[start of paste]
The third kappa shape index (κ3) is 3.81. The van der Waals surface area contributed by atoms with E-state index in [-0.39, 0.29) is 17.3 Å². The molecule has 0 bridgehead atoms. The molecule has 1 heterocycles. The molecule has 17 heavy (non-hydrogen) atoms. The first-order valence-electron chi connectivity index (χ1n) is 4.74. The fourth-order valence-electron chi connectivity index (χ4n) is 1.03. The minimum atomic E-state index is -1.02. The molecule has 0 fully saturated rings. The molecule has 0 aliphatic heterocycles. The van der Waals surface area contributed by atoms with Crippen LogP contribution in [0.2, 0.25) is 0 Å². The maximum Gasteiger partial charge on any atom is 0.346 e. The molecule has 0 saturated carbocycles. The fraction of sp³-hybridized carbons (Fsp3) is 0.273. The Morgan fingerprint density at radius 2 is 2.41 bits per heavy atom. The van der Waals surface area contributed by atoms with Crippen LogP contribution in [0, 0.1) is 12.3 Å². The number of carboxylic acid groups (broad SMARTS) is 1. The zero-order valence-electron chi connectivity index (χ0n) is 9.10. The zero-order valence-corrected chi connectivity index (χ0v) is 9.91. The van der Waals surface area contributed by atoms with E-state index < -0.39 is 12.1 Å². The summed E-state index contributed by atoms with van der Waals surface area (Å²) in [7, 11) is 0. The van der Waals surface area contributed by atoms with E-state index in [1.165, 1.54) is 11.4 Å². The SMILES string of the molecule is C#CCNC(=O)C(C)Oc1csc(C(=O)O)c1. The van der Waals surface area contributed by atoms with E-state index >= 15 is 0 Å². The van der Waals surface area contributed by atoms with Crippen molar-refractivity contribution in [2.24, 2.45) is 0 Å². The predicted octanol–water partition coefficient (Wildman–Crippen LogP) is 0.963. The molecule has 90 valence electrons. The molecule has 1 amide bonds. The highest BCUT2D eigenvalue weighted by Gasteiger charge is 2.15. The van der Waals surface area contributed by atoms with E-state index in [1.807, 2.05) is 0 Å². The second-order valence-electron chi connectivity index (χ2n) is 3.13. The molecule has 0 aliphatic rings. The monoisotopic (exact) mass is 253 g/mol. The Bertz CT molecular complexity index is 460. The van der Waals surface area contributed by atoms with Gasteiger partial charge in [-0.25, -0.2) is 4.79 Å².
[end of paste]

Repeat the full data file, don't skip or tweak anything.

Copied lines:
The third kappa shape index (κ3) is 3.81. The van der Waals surface area contributed by atoms with E-state index in [-0.39, 0.29) is 17.3 Å². The molecule has 0 bridgehead atoms. The molecule has 1 heterocycles. The molecule has 17 heavy (non-hydrogen) atoms. The first-order valence-electron chi connectivity index (χ1n) is 4.74. The fourth-order valence-electron chi connectivity index (χ4n) is 1.03. The minimum atomic E-state index is -1.02. The molecule has 0 fully saturated rings. The molecule has 0 aliphatic heterocycles. The van der Waals surface area contributed by atoms with Crippen LogP contribution in [0.2, 0.25) is 0 Å². The maximum Gasteiger partial charge on any atom is 0.346 e. The molecule has 0 saturated carbocycles. The fraction of sp³-hybridized carbons (Fsp3) is 0.273. The Morgan fingerprint density at radius 2 is 2.41 bits per heavy atom. The van der Waals surface area contributed by atoms with Crippen LogP contribution in [0, 0.1) is 12.3 Å². The number of carboxylic acid groups (broad SMARTS) is 1. The zero-order valence-electron chi connectivity index (χ0n) is 9.10. The zero-order valence-corrected chi connectivity index (χ0v) is 9.91. The van der Waals surface area contributed by atoms with E-state index < -0.39 is 12.1 Å². The summed E-state index contributed by atoms with van der Waals surface area (Å²) in [7, 11) is 0. The van der Waals surface area contributed by atoms with E-state index in [1.165, 1.54) is 11.4 Å². The SMILES string of the molecule is C#CCNC(=O)C(C)Oc1csc(C(=O)O)c1. The van der Waals surface area contributed by atoms with E-state index >= 15 is 0 Å². The van der Waals surface area contributed by atoms with Crippen molar-refractivity contribution in [2.24, 2.45) is 0 Å². The predicted octanol–water partition coefficient (Wildman–Crippen LogP) is 0.963. The molecule has 90 valence electrons. The molecule has 1 amide bonds. The highest BCUT2D eigenvalue weighted by Gasteiger charge is 2.15. The van der Waals surface area contributed by atoms with E-state index in [1.807, 2.05) is 0 Å². The second-order valence-electron chi connectivity index (χ2n) is 3.13. The molecule has 0 aliphatic rings. The monoisotopic (exact) mass is 253 g/mol. The Bertz CT molecular complexity index is 460. The van der Waals surface area contributed by atoms with Gasteiger partial charge in [-0.25, -0.2) is 4.79 Å².